But Berkeley also has another, deeper reason to set himself up as the defender of common sense: he really thinks that he is. Why, we might ask ourselves, would anyone even come up with a theory this crazy? Was he just trying to see what he could get people to believe? Was he engaging in a purely intellectual activity? Berkeley came up with this theory, specifically because he wanted to effect a return to the common sense principles he thought the philosophers had abandoned. He really believed his own rhetoric; he really believed that his idealism was the most common-sensical view in the world. Berkeley saw his theory as motivated by four common-sense principles. The first of these is the belief that we can trust our senses. The man on the street believes that what his eyes and ears and mouth and nose tell him about the world is trustworthy. He thinks that the world has colors, and sounds, and tastes, and smells, and feels just like those he experiences. When he sees a purple ball lying by a blue pool of water, he takes this as solid proof that there is, in fact, a purple ball lying beside a blue pool of water. The philosophers, or at least those who buy into the new mechanistic science, do not believe this. The philosophers think that the world is really made up of tiny particles of matter that have no color, sound, taste, feel, etc. (in short, none of the so- called secondary qualities). These tiny particles of matter move around in such a way that they produce in us the illusion of color, taste, and so on. The colorless particles in the ball, for instance, move around in such a way that our eyes perceive the ball as purple; the colorless particles in the water move around in such a way that our eyes perceive the water as blue. But the ball and the water do not really have any color at all.
The second common sense principle that Berkeley thinks he is defending is the belief that the qualities we perceive as existing really do exist. The man on the street believes that there is blue and sweetness and the sound of a trumpet in the world. The philosopher, as we have just seen, does not. The philosopher differentiates between secondary qualities (color, taste, smell, sound, heat), which do not really exist in the world, and primary qualities (size, shape, number, and motion), which do really exist in the world. Rephrasing the above philosophical picture using these concepts, we can say: it is the primary qualities of the tiny particles of matter that give rise to our (illusory) sensations of secondary qualities. Berkeley disagrees strenuously.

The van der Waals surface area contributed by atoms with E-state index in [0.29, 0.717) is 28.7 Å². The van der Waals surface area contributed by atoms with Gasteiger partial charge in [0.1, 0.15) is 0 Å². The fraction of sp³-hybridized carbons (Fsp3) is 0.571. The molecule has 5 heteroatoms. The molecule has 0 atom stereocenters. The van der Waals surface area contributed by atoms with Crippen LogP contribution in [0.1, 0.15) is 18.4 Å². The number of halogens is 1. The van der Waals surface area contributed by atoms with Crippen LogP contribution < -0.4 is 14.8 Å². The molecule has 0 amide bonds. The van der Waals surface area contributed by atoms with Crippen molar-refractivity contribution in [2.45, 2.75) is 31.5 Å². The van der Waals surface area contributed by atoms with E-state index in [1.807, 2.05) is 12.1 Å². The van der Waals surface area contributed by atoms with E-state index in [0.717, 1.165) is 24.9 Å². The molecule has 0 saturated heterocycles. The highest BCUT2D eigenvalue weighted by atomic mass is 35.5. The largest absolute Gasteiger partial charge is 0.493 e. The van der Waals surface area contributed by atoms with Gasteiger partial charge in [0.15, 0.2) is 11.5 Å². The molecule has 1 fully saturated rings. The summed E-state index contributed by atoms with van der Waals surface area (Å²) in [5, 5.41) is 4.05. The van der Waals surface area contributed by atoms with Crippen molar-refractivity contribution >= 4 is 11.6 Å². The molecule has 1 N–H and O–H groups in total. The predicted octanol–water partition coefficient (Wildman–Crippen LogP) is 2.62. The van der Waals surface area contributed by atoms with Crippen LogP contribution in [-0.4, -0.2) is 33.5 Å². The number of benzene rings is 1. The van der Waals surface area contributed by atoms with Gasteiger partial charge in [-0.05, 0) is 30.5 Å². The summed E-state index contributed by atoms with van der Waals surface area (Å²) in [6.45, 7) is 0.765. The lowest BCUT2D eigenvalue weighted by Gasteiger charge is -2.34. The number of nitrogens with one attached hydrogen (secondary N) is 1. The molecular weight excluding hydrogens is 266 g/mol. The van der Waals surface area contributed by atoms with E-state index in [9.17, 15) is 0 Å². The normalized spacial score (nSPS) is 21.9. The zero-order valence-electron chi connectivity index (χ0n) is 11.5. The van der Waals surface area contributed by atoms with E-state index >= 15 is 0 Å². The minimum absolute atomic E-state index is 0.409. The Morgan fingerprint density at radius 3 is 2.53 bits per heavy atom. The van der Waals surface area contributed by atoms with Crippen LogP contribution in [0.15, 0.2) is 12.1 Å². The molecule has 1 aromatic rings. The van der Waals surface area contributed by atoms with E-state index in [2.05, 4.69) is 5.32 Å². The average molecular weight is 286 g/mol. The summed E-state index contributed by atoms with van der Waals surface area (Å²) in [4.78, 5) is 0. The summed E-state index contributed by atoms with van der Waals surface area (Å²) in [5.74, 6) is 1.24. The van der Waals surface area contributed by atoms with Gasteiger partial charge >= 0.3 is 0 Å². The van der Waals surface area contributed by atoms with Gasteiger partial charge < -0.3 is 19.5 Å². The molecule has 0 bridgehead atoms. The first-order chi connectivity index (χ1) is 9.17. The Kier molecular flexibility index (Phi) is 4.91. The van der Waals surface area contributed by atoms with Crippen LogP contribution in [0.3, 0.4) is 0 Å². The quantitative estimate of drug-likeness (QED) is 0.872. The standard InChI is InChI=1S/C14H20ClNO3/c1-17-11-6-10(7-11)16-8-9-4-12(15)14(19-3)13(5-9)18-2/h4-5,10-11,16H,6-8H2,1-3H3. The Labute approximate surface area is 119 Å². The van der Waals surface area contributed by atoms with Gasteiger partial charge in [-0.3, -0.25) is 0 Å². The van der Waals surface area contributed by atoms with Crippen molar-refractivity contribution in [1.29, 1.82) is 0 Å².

The third principle of common sense that Berkeley promotes, is the conviction that the things we see and feel are real. The man on the street does not doubt that the cars he is passing are real things. He does not doubt that the people he sees and hears passing by him are real. He does not doubt that the sun he sees overhead, and the cement he feels beneath his feet are real. The philosopher, in contrast, does doubt these things. The philosopher (at least Descartes and Locke) believes that the immediate objects of his perception are merely ideas, which are mental copies or representations of real things. The philosopher, therefore, does not think that we have any direct access to real things; what we perceive is only our own ideas, and through these we gain access to the real world of objects. This view of perception, on which ideas mediate between us and the world, is often called either the "mediated view of perception" or the "veil of perception view."
The veil of perception view can lead to another unfortunate conclusion: if all we see are our own ideas, we can begin to doubt that there even are any real things out in the world that resemble our ideas. We can begin to worry, as Descartes would have us do, that all of our ideas are caused by an evil demon. Or, to put a more modern spin on the worry, we can wonder whether we are just a brain in a vat, and all of our sensations of the world are caused by a mad scientist, who is electrically stimulating our nerve endings with a computer. In short, we can begin to doubt whether there are really any flowers, trees, sun, moon, and sky around us at all. Therefore, the final principle of common sense that Berkeley wants to defend is the belief that all skeptical doubt about the real existence of things is unjustified.
Berkeley thinks that the best way to defend these four principles—(1) that we can trust our senses, (2) that the things we see and feel are real, (3) that the qualities we perceive as existing really do exist, and (4) that all skeptical doubt about the real existence of things is, therefore, precluded—is to claim that there is no such thing as matter. It is for this reason, above all, that he proclaims himself the defender of common sense.